Mantis, once the majority has been reached, via NON-SECRET signatures, there is no chance for an election via secret ballot. None. 30% be damned. Direct from the EFCA:


Notwithstanding any other provision of this section, whenever a petition shall have been filed by an employee or group of employees or any individual or labor organization acting in their behalf alleging that a majority of employees in a unit appropriate for the purposes of collective bargaining wish to be represented by an individual or labor organization for such purposes, the Board shall investigate the petition. If the Board finds that a majority of the employees in a unit appropriate for bargaining has signed valid authorizations designating the individual or labor organization specified in the petition as their bargaining representative and that no other individual or labor organization is currently certified or recognized as the exclusive representative of any of the employees in the unit, the Board shall not direct an election but shall certify the individual or labor organization as the representative described in subsection

Mantis, once the majorit... (Below threshold)
mantis:

Mantis, once the majority has been reached, via NON-SECRET signatures, there is no chance for an election via secret ballot.

Yeah, that's why I used the word automatic.

Once again, organizers can petition management to recognize the union or hold an election once they have 1/3 of the workers' signatures. Once they have a majority of workers, it's automatic. Why is this so hard for you to understand?

Yeah, that's why I used ... (Below threshold)
Tim:

Yeah, that's why I used the word automatic.

Once again, organizers can petition management to recognize the union or hold an election once they have 1/3 of the workers' signatures. Once they have a majority of workers, it's automatic. Why is this so hard for you to understand? Because Union organizers can get 50% + 1 of the employees to sign an open petition, where everybody knows how you chose. That leaves the worker who hasn't signed wide open to intimidation. Once that magical 50% +1 is reached, the union organizers have no need to hold an election with a secret ballot. And if 30% of the workers decide, no, we'd really like to cast our ballots in secret, free from coercion, sorry, no dice.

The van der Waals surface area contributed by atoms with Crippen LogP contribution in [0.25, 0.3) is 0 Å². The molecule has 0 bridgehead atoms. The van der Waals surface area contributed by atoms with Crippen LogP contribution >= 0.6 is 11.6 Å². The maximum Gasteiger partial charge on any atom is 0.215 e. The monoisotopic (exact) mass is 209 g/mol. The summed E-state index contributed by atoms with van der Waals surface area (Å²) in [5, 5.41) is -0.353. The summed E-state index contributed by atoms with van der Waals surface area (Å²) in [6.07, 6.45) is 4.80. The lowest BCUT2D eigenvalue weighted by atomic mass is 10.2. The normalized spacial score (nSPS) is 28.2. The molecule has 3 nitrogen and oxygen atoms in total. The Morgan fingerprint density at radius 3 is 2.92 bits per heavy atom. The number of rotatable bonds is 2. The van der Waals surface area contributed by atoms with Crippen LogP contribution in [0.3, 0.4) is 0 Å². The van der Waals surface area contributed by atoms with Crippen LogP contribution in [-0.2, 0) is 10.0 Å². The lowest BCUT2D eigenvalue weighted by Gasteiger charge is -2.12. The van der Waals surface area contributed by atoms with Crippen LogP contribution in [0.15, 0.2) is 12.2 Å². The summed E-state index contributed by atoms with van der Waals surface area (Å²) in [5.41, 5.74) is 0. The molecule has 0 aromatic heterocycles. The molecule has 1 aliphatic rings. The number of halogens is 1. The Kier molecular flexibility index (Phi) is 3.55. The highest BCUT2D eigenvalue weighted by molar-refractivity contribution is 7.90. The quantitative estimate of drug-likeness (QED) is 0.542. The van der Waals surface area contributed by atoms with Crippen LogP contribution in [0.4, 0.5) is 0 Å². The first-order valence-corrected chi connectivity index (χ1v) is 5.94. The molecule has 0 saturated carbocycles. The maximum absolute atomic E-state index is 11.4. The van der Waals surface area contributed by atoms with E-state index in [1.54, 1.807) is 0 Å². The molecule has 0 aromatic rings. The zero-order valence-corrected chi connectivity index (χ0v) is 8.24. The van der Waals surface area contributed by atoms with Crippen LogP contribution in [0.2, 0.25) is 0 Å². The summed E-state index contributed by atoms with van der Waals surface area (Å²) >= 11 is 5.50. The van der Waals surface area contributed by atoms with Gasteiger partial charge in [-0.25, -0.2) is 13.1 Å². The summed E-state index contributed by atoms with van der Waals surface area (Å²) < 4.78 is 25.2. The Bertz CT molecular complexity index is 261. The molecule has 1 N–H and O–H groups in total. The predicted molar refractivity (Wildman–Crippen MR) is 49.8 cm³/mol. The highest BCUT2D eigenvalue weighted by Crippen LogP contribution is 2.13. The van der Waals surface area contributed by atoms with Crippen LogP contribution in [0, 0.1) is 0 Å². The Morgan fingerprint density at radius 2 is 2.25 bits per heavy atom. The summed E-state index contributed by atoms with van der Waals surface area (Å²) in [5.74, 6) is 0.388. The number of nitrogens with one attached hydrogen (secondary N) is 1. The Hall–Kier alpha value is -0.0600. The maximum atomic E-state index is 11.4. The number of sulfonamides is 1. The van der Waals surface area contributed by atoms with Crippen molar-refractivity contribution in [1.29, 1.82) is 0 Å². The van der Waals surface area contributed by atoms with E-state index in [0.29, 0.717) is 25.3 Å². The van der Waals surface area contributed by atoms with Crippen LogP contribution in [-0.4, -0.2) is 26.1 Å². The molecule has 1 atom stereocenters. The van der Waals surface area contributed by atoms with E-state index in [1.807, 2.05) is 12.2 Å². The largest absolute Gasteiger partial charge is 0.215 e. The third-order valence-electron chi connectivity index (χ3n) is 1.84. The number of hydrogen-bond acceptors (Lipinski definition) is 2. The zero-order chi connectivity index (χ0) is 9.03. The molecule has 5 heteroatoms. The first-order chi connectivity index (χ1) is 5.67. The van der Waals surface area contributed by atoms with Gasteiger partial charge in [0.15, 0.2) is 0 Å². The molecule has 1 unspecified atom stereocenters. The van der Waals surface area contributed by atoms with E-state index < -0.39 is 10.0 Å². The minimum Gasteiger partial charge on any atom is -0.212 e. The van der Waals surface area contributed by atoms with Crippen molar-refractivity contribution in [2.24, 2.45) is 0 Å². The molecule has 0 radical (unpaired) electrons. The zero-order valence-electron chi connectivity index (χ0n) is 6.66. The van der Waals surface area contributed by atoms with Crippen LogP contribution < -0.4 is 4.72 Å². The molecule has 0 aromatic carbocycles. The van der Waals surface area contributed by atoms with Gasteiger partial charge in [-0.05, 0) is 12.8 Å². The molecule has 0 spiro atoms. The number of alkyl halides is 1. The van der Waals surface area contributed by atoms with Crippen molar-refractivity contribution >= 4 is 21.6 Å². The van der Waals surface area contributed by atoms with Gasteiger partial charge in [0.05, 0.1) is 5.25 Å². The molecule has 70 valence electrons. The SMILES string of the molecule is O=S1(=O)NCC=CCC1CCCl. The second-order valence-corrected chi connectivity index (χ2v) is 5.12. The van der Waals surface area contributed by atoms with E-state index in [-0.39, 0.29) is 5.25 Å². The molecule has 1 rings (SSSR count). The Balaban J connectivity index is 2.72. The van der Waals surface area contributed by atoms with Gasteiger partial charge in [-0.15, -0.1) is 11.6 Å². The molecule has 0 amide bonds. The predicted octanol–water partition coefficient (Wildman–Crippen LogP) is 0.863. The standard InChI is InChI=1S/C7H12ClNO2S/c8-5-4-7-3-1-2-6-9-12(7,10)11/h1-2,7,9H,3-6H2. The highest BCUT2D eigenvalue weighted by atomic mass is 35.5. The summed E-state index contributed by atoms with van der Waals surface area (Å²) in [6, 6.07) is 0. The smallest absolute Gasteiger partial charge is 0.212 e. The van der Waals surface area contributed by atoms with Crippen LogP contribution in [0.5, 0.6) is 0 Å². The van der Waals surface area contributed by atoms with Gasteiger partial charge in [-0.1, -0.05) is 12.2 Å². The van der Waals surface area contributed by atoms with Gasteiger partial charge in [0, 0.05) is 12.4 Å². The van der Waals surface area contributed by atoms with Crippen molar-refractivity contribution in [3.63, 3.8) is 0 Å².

Dammit, why don't the itali... (Below threshold)
Tim:

Dammit, why don't the italics stay where I put them?

For that matter, why does i... (Below threshold)
Tim:

For that matter, why does it tell me I posted too soon, so my post won't go through, then it does and leaves me double posted?

Because Union organizers... (Below threshold)
mantis:

Because Union organizers can get 50% + 1 of the employees to sign an open petition, where everybody knows how you chose.

And if they petition management with 30%, management then has a list of employees that support the union, whom they can intimidate or fire in order to crush the movement.

P.S. One opening and closing italics tag won't work with multiple lines. You have to tag each line, or use blockquote tags for the whole thing.

How do I blockquote here? ... (Below threshold)
Tim:

How do I blockquote here? God, I'm an idjit.

NLRA prohibits employers from retaliating against employees who vote for unionization. Doesn't mean it doesn't happen, but the employee has legal redress.

And even then, blockquotes ... (Below threshold)
JLawson:

And even then, blockquotes are 'iffy' and inconsistent on larger, multi-paragraph blocks. Best bet is to replace line feeds and CRs between paragraphs with [br][br], replacing the [ with a .

Votes? I've got no problem at all with a secret ballot. Card check? "Sign the card, Comrade, so we know where your loyalties lie!"

Tim -Just use [blo... (Below threshold)
JLawson:

Tim -

Just use [blockquote] and [/blockquote], replacing the brackets with the appropriate symbols.